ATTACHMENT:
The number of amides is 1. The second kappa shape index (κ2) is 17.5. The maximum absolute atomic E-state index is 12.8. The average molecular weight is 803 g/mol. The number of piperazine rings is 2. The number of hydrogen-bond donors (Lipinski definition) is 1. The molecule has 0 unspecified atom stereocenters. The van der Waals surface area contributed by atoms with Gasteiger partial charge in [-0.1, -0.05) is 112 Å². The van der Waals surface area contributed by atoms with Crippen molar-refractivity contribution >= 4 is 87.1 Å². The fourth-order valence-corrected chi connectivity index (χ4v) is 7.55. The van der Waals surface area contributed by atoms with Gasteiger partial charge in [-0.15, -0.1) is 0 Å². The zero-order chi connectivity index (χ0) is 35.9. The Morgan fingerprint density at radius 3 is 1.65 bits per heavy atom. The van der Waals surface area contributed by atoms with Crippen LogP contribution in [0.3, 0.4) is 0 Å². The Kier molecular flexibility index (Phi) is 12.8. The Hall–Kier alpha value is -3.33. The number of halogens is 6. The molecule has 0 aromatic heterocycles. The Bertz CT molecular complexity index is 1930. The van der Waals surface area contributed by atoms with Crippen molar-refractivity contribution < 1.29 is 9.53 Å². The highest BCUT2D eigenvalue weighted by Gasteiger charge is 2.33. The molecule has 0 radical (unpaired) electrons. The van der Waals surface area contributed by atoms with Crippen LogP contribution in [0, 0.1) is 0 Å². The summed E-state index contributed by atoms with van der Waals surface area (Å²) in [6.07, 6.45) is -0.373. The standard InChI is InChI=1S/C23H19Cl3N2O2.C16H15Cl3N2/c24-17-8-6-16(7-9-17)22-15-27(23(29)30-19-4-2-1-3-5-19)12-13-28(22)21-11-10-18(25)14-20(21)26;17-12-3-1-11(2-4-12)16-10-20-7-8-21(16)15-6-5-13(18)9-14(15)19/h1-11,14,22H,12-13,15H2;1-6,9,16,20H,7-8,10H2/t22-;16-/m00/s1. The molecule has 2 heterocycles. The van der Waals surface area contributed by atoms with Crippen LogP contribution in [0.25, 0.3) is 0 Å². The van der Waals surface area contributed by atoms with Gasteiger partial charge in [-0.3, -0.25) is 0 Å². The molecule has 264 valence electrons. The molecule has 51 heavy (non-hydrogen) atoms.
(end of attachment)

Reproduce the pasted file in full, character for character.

The number of amides is 1. The second kappa shape index (κ2) is 17.5. The maximum absolute atomic E-state index is 12.8. The average molecular weight is 803 g/mol. The number of piperazine rings is 2. The number of hydrogen-bond donors (Lipinski definition) is 1. The molecule has 0 unspecified atom stereocenters. The van der Waals surface area contributed by atoms with Gasteiger partial charge in [-0.1, -0.05) is 112 Å². The van der Waals surface area contributed by atoms with Crippen molar-refractivity contribution >= 4 is 87.1 Å². The fourth-order valence-corrected chi connectivity index (χ4v) is 7.55. The van der Waals surface area contributed by atoms with Gasteiger partial charge in [-0.15, -0.1) is 0 Å². The zero-order chi connectivity index (χ0) is 35.9. The Morgan fingerprint density at radius 3 is 1.65 bits per heavy atom. The van der Waals surface area contributed by atoms with Crippen LogP contribution in [0.3, 0.4) is 0 Å². The Kier molecular flexibility index (Phi) is 12.8. The Hall–Kier alpha value is -3.33. The number of halogens is 6. The molecule has 0 aromatic heterocycles. The Bertz CT molecular complexity index is 1930. The van der Waals surface area contributed by atoms with Crippen molar-refractivity contribution < 1.29 is 9.53 Å². The highest BCUT2D eigenvalue weighted by Gasteiger charge is 2.33. The molecule has 0 radical (unpaired) electrons. The van der Waals surface area contributed by atoms with Crippen LogP contribution in [0, 0.1) is 0 Å². The summed E-state index contributed by atoms with van der Waals surface area (Å²) in [6.07, 6.45) is -0.373. The standard InChI is InChI=1S/C23H19Cl3N2O2.C16H15Cl3N2/c24-17-8-6-16(7-9-17)22-15-27(23(29)30-19-4-2-1-3-5-19)12-13-28(22)21-11-10-18(25)14-20(21)26;17-12-3-1-11(2-4-12)16-10-20-7-8-21(16)15-6-5-13(18)9-14(15)19/h1-11,14,22H,12-13,15H2;1-6,9,16,20H,7-8,10H2/t22-;16-/m00/s1. The molecule has 2 heterocycles. The van der Waals surface area contributed by atoms with Crippen LogP contribution in [0.25, 0.3) is 0 Å². The van der Waals surface area contributed by atoms with Gasteiger partial charge in [-0.3, -0.25) is 0 Å². The molecule has 264 valence electrons. The molecule has 51 heavy (non-hydrogen) atoms.